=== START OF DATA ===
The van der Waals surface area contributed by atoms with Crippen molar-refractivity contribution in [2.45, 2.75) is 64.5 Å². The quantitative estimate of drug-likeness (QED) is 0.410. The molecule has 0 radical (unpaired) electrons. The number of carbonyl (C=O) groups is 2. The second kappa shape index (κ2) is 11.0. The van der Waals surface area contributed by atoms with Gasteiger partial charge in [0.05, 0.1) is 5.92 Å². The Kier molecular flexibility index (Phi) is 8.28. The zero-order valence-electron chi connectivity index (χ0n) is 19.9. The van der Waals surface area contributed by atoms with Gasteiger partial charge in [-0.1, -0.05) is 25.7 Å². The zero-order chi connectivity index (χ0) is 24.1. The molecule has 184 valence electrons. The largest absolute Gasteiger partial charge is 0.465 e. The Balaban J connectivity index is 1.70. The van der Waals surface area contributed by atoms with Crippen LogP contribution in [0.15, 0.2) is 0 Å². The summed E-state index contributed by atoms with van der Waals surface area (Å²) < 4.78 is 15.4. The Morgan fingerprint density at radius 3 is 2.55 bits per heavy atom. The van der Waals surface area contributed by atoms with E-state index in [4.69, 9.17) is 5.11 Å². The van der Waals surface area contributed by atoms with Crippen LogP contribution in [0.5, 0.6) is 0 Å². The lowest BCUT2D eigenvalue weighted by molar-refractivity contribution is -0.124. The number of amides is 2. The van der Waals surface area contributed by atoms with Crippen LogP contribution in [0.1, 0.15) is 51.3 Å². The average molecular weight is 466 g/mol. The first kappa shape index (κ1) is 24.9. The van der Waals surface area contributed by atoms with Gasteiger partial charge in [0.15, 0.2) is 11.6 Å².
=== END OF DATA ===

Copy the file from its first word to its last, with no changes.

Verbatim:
The van der Waals surface area contributed by atoms with Crippen molar-refractivity contribution in [2.45, 2.75) is 64.5 Å². The quantitative estimate of drug-likeness (QED) is 0.410. The molecule has 0 radical (unpaired) electrons. The number of carbonyl (C=O) groups is 2. The second kappa shape index (κ2) is 11.0. The van der Waals surface area contributed by atoms with Gasteiger partial charge in [0.05, 0.1) is 5.92 Å². The Kier molecular flexibility index (Phi) is 8.28. The zero-order valence-electron chi connectivity index (χ0n) is 19.9. The van der Waals surface area contributed by atoms with Gasteiger partial charge in [-0.1, -0.05) is 25.7 Å². The zero-order chi connectivity index (χ0) is 24.1. The molecule has 184 valence electrons. The largest absolute Gasteiger partial charge is 0.465 e. The Balaban J connectivity index is 1.70. The van der Waals surface area contributed by atoms with Crippen LogP contribution in [0.15, 0.2) is 0 Å². The summed E-state index contributed by atoms with van der Waals surface area (Å²) < 4.78 is 15.4. The Morgan fingerprint density at radius 3 is 2.55 bits per heavy atom. The van der Waals surface area contributed by atoms with E-state index in [4.69, 9.17) is 5.11 Å². The van der Waals surface area contributed by atoms with Crippen LogP contribution in [0.5, 0.6) is 0 Å². The lowest BCUT2D eigenvalue weighted by molar-refractivity contribution is -0.124. The number of amides is 2. The van der Waals surface area contributed by atoms with Crippen LogP contribution in [0.1, 0.15) is 51.3 Å². The average molecular weight is 466 g/mol. The first kappa shape index (κ1) is 24.9. The van der Waals surface area contributed by atoms with Gasteiger partial charge in [0.15, 0.2) is 11.6 Å².